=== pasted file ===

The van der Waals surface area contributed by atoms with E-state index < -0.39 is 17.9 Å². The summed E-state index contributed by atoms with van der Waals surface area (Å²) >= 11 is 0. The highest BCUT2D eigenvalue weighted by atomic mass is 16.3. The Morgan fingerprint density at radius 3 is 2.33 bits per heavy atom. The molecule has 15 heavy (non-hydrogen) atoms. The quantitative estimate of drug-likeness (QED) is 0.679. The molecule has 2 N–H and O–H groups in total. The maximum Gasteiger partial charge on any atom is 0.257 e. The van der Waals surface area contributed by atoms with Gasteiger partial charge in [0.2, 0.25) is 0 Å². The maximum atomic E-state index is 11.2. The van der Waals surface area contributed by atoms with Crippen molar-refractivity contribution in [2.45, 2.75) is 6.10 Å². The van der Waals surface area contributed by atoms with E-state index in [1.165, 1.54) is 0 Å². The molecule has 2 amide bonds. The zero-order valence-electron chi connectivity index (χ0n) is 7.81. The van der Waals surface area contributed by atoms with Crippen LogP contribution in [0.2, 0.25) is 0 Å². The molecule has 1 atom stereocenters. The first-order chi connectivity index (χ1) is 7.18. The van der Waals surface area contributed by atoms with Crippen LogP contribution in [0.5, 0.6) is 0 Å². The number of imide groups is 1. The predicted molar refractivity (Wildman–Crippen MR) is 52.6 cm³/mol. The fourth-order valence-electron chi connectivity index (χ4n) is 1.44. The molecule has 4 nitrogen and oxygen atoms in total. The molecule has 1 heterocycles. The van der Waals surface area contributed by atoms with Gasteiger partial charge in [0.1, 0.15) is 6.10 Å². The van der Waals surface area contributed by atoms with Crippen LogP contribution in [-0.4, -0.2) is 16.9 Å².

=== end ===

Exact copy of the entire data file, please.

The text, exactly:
The van der Waals surface area contributed by atoms with E-state index < -0.39 is 17.9 Å². The summed E-state index contributed by atoms with van der Waals surface area (Å²) >= 11 is 0. The highest BCUT2D eigenvalue weighted by atomic mass is 16.3. The Morgan fingerprint density at radius 3 is 2.33 bits per heavy atom. The molecule has 15 heavy (non-hydrogen) atoms. The quantitative estimate of drug-likeness (QED) is 0.679. The molecule has 2 N–H and O–H groups in total. The maximum Gasteiger partial charge on any atom is 0.257 e. The van der Waals surface area contributed by atoms with Gasteiger partial charge in [0.2, 0.25) is 0 Å². The maximum atomic E-state index is 11.2. The van der Waals surface area contributed by atoms with Crippen molar-refractivity contribution in [2.45, 2.75) is 6.10 Å². The van der Waals surface area contributed by atoms with E-state index in [1.165, 1.54) is 0 Å². The molecule has 2 amide bonds. The zero-order valence-electron chi connectivity index (χ0n) is 7.81. The van der Waals surface area contributed by atoms with Crippen LogP contribution in [0.2, 0.25) is 0 Å². The molecule has 1 atom stereocenters. The first-order chi connectivity index (χ1) is 7.18. The van der Waals surface area contributed by atoms with Crippen LogP contribution in [0.5, 0.6) is 0 Å². The number of imide groups is 1. The predicted molar refractivity (Wildman–Crippen MR) is 52.6 cm³/mol. The fourth-order valence-electron chi connectivity index (χ4n) is 1.44. The molecule has 4 nitrogen and oxygen atoms in total. The molecule has 1 heterocycles. The van der Waals surface area contributed by atoms with Gasteiger partial charge in [0.1, 0.15) is 6.10 Å². The van der Waals surface area contributed by atoms with Crippen LogP contribution in [-0.4, -0.2) is 16.9 Å².